I figured the situation of sin by omission would come up: a fair question you pose. Sins of omission occur when we are obliged to do something and fail to do so. It doesn’t apply to this situation as married couples are under no moral obligation to attempt to get pregnant on a monthly basis.

        “All the people I know who actively promote NFP are either infertile, too old to conceive, or have large families.” Well, our experiences differ. While NFP families tend to be larger than the societal average in my experience (which is a positive by the way), I know some NFP couples who have 1-2 kids. They would like to have more, but their present reality makes it difficult.

      • Chris says:

        Time can be as effective a barrier contraception as physical barriers. But discerning the time correctly can be very difficult, even impossible for some couples. I’m surprised you haven’t heard of the term “temporal barrier” in the the context of NFP as it is quite common in the discussion.

        Sins of omission do apply as married couples are required to satisfy each other sexually, as St Paul wrote and Catholic moral theology has traditionally inisisted on. The eternal abstinence that NFP would inflict on couples unable to accurately discern infertile times would violate this and likely ruin the marriage.

        God Bless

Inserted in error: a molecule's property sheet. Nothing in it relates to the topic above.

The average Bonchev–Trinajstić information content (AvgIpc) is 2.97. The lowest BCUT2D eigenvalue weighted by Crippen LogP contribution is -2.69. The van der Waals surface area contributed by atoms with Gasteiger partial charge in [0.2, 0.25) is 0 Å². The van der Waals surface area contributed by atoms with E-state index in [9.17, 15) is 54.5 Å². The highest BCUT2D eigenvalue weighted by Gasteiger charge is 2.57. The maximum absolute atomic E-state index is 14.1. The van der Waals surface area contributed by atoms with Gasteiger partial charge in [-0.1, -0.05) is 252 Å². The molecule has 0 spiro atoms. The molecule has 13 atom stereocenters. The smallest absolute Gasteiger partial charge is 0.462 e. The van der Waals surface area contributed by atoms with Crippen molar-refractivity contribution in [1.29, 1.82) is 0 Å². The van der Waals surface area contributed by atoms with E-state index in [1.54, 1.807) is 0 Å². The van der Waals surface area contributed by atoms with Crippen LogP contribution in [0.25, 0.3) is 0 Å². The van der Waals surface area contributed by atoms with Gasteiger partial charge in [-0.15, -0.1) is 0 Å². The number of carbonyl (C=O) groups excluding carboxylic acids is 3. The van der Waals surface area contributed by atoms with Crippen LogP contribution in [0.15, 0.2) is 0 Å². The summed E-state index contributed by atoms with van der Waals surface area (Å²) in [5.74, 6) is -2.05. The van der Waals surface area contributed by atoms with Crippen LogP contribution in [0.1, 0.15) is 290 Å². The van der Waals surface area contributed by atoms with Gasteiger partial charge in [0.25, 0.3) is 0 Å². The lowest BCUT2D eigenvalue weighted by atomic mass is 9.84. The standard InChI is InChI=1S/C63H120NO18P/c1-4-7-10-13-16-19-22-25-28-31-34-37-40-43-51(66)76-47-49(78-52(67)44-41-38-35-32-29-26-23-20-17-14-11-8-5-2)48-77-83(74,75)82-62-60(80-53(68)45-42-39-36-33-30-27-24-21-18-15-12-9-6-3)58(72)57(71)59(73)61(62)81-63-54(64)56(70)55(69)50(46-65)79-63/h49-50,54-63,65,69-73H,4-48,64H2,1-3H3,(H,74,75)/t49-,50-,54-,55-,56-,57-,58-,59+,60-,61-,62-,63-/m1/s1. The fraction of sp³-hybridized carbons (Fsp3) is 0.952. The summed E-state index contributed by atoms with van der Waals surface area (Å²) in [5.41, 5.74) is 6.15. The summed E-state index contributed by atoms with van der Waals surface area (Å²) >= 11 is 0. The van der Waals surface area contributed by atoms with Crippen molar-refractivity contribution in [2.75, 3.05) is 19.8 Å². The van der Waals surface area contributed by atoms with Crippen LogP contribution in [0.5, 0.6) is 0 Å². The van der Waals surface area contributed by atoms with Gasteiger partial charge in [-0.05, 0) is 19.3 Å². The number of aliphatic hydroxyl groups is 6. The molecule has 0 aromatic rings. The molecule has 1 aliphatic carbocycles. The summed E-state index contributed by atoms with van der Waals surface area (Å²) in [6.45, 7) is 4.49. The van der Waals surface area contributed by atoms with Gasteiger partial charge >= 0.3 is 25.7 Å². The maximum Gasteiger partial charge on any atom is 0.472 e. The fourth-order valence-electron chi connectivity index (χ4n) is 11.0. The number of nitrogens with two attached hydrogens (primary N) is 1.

6. FrMichael says:

    “One notes that nature naturally renders most lovemaking infertile, so doing so cannot be against the natural law per se.”

    Let me restate that: One notes that nature naturally renders most people dead over time, so murdering people cannot be against the natural law per se.

    The question regarding infertility really needs to be evaluated three ways: what is infertile from the Creator by His original intent for our species (that is, pre-Fall), what is caused by the sad aftereffects of the Fall, and what is caused intentionally using modern science.

    • Chris says:

      NFP also renders love making infertile, and is licit in Catholic moral theology, so I repeat: rendering lovemaking infertile cannot be against the natural law per se.

      God Bless

      • FrMichael says:

        No, the woman is infertile because her menstrual cycle is at a stage that she is infertile. And where did her menstrual cycle come from? From her Creator who designed the human race. The use or non-use of NFP cannot affect the timing of her cycles one minute.

      • Chris says:

        The argument that the creator God designed things such and such a way and therefore man should not alter has always been a weak one (polio? bubonic plague?) but it’s especially propblemtaic with the modern Catholic understanding of reading sacred scripture using the Historical Critiical method and the modern Catholic acceptance of the evolution.

        Not everything in the way nature is has to be ascribed to the direct will of God. To do so would make God evil.

        God Bless